Sample Allocation in a Dual Frame Telephone Survey. The decision on how best to allocate sample between the cell phone and landline frames should take into account cost parameters, such as the higher cost associated with calling cell phones compared to landline phones (see further discussion in section on Costs), an estimate of eligible respondents in the respective frames, and differential response dispositions and rates for each group.

Currently, researchers in the U.S. conducting general population dual frame RDD surveys use different criteria for determining sample allocation based on these considerations and their specific research objectives. However, most researchers have attempted to obtain approximately 20 percent to 30 percent of completed interviews from the wireless frame, and thus have calculated their initially designated sample sizes accordingly. Census region, census division, or state level estimates might be used to determine the number of completes for a given state, set of states or a county or counties within a state (cf. Fleeman et al., 2010). Regardless of the sampling approach used, it is recommended that researchers should obtain enough cell phone completions, including cell-only cases, to avoid large weights for these groups.9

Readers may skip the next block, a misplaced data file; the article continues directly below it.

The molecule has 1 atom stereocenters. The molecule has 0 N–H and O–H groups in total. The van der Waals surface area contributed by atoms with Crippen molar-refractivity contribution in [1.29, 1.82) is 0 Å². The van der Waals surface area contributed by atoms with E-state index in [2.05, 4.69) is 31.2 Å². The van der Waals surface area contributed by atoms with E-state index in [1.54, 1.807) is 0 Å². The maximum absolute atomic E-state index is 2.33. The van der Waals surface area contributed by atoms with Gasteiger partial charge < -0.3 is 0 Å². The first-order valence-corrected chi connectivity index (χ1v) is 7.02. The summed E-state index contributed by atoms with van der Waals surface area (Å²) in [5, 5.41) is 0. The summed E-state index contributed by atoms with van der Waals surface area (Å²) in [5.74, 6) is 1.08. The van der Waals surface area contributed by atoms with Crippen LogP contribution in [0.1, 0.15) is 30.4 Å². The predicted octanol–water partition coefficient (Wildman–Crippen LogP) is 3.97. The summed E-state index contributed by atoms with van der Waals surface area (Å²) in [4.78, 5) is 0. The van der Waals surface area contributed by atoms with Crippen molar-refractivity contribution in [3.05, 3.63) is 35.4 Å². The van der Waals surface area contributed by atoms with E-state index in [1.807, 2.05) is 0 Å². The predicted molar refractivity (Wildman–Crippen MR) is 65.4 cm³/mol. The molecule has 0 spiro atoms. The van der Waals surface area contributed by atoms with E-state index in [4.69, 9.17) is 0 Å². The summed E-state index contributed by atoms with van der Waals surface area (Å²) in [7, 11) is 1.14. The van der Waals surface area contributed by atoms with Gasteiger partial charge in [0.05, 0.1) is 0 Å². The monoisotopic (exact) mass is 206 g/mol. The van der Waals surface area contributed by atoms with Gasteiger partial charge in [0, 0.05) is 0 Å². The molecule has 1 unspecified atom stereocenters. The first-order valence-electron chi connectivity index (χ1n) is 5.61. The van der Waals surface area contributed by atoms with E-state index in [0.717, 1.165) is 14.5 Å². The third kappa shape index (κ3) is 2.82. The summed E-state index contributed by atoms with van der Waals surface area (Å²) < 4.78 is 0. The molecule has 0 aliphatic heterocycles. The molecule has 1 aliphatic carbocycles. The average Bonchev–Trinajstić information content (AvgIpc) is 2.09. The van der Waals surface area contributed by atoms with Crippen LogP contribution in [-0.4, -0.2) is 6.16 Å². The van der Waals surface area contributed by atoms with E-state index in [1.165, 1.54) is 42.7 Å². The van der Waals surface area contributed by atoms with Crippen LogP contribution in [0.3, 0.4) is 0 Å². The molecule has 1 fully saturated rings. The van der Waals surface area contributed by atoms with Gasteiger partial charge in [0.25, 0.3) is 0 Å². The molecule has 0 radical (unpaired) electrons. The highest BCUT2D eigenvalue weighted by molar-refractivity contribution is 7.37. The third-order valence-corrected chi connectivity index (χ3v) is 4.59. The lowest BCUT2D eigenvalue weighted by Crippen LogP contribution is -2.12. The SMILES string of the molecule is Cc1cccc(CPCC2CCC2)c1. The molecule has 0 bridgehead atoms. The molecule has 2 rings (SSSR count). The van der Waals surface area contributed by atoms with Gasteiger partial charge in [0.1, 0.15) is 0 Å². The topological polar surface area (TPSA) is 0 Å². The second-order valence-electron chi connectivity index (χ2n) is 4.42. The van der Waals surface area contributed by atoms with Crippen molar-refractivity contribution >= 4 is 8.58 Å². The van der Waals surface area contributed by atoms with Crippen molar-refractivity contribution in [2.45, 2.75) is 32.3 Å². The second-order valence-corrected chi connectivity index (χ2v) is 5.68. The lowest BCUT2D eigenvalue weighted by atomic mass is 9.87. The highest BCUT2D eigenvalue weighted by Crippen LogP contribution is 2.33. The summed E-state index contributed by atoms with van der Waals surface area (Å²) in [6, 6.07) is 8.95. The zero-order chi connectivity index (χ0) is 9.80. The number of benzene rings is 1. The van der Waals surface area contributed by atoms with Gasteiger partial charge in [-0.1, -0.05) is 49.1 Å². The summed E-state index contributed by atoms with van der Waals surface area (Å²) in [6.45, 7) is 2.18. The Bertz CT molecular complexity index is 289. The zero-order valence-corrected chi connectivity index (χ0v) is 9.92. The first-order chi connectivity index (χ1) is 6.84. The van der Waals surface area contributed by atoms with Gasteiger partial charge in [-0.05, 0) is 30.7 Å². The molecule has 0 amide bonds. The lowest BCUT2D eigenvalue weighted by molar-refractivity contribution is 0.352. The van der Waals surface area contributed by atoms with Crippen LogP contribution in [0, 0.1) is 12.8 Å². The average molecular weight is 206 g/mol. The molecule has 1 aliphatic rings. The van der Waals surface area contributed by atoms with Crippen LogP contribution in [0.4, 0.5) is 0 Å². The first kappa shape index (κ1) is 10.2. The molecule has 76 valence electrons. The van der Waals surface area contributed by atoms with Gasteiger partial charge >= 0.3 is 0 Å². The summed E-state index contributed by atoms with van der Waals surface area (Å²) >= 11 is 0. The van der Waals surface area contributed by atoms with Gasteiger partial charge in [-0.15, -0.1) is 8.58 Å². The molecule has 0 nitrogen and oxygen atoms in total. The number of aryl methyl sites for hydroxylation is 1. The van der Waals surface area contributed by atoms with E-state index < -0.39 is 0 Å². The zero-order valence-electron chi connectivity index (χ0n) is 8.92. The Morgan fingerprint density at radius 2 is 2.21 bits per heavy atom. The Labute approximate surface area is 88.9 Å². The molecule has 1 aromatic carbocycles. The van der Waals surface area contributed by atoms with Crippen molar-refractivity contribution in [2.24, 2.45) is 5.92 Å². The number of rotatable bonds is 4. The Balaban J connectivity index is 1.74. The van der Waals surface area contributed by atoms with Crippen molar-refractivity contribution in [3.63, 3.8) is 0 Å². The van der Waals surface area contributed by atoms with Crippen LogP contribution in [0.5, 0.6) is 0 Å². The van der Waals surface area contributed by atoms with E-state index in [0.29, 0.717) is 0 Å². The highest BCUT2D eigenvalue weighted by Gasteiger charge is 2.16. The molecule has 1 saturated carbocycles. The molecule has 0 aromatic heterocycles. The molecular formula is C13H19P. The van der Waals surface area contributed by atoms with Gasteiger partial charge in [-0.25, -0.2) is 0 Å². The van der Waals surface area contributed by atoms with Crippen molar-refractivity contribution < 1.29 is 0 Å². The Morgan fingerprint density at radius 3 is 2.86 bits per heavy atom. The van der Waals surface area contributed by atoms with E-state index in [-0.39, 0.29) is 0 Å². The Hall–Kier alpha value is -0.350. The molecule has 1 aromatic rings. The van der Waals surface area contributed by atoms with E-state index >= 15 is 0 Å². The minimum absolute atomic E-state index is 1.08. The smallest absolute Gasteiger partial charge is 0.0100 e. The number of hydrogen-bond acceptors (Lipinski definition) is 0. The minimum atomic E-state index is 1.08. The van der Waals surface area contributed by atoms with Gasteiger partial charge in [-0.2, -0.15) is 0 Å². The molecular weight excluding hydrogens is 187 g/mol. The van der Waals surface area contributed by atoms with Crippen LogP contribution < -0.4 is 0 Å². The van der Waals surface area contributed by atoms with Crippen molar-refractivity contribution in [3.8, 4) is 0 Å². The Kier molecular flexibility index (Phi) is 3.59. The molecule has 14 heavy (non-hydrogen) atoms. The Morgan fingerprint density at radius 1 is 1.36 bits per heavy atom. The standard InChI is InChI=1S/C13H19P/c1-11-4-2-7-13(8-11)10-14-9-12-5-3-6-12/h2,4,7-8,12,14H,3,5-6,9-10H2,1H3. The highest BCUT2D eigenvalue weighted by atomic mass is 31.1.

Eligibility. Sample dispositions from 12 dual frame telephone surveys conducted by Pew between June and October 2008 suggest that contact, cooperation, and completion rates were relatively similar across the cell phone and landline frames, although these rates tended to be lower in the cell phone part of the surveys. There also were differences in the Pew surveys by individual dispositions for cell phone surveys as compared to the landline surveys, such as fewer non-residential numbers, fewer no-answer/busy outcomes, but more voice mail outcomes.

Despite the similarities in response rates in the Pew studies, they consistently found that it takes approximately 60 percent more working numbers to gain a completed interview in a cell phone sample (average of 9.5 numbers per completion) than in a landline sample (average of 6.0 numbers per completion), primarily due to so many more cell numbers being ineligible for most general population surveys, compared the rate of ineligibility within a landline sample for the same geography. This difference will add to the overall cost of conducting cell phone surveys and in determining an appropriate initially designated sample allocation of cell phone numbers. 

The major contributors to the difference in ineligibility rates are as follows:

  • Respondent age -- In the 12 Pew surveys referenced above, an average of 33 percent of the cell phone respondents who were screened reported that they were less than 18 years of age. The Pew Internet & American Life Project reported that in 2008, 71 percent of teenagers had a cell phone compared to only 45 percent in 2004 and 63 percent in 2006. Given this trend, it is expected that age ineligibility will continue to be a significant factor when conducting surveys on cell phones.